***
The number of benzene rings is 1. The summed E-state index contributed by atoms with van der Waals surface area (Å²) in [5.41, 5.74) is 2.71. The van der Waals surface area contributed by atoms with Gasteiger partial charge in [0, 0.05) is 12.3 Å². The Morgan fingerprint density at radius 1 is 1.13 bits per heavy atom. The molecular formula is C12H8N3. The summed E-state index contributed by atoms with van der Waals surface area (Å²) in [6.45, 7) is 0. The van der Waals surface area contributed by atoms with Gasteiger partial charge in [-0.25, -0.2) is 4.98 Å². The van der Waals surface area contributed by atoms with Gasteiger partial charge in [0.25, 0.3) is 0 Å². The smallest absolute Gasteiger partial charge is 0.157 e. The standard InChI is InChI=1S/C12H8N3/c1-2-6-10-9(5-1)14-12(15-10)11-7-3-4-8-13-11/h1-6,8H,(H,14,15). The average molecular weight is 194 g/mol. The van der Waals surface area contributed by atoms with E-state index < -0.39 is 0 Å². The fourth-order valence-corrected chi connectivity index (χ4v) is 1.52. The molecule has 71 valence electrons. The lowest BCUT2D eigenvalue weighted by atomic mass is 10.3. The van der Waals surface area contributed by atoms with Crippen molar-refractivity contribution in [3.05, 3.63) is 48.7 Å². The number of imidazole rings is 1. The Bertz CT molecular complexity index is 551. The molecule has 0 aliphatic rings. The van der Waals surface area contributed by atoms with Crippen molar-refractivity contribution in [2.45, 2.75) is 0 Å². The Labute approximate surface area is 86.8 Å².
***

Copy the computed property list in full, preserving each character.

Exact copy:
The number of benzene rings is 1. The summed E-state index contributed by atoms with van der Waals surface area (Å²) in [5.41, 5.74) is 2.71. The van der Waals surface area contributed by atoms with Gasteiger partial charge in [0, 0.05) is 12.3 Å². The Morgan fingerprint density at radius 1 is 1.13 bits per heavy atom. The molecular formula is C12H8N3. The summed E-state index contributed by atoms with van der Waals surface area (Å²) in [6.45, 7) is 0. The van der Waals surface area contributed by atoms with Gasteiger partial charge in [-0.25, -0.2) is 4.98 Å². The van der Waals surface area contributed by atoms with Gasteiger partial charge in [0.25, 0.3) is 0 Å². The smallest absolute Gasteiger partial charge is 0.157 e. The standard InChI is InChI=1S/C12H8N3/c1-2-6-10-9(5-1)14-12(15-10)11-7-3-4-8-13-11/h1-6,8H,(H,14,15). The average molecular weight is 194 g/mol. The van der Waals surface area contributed by atoms with E-state index < -0.39 is 0 Å². The fourth-order valence-corrected chi connectivity index (χ4v) is 1.52. The molecule has 71 valence electrons. The lowest BCUT2D eigenvalue weighted by atomic mass is 10.3. The van der Waals surface area contributed by atoms with Crippen molar-refractivity contribution in [3.05, 3.63) is 48.7 Å². The number of imidazole rings is 1. The Bertz CT molecular complexity index is 551. The molecule has 0 aliphatic rings. The van der Waals surface area contributed by atoms with Crippen molar-refractivity contribution in [2.45, 2.75) is 0 Å². The Labute approximate surface area is 86.8 Å².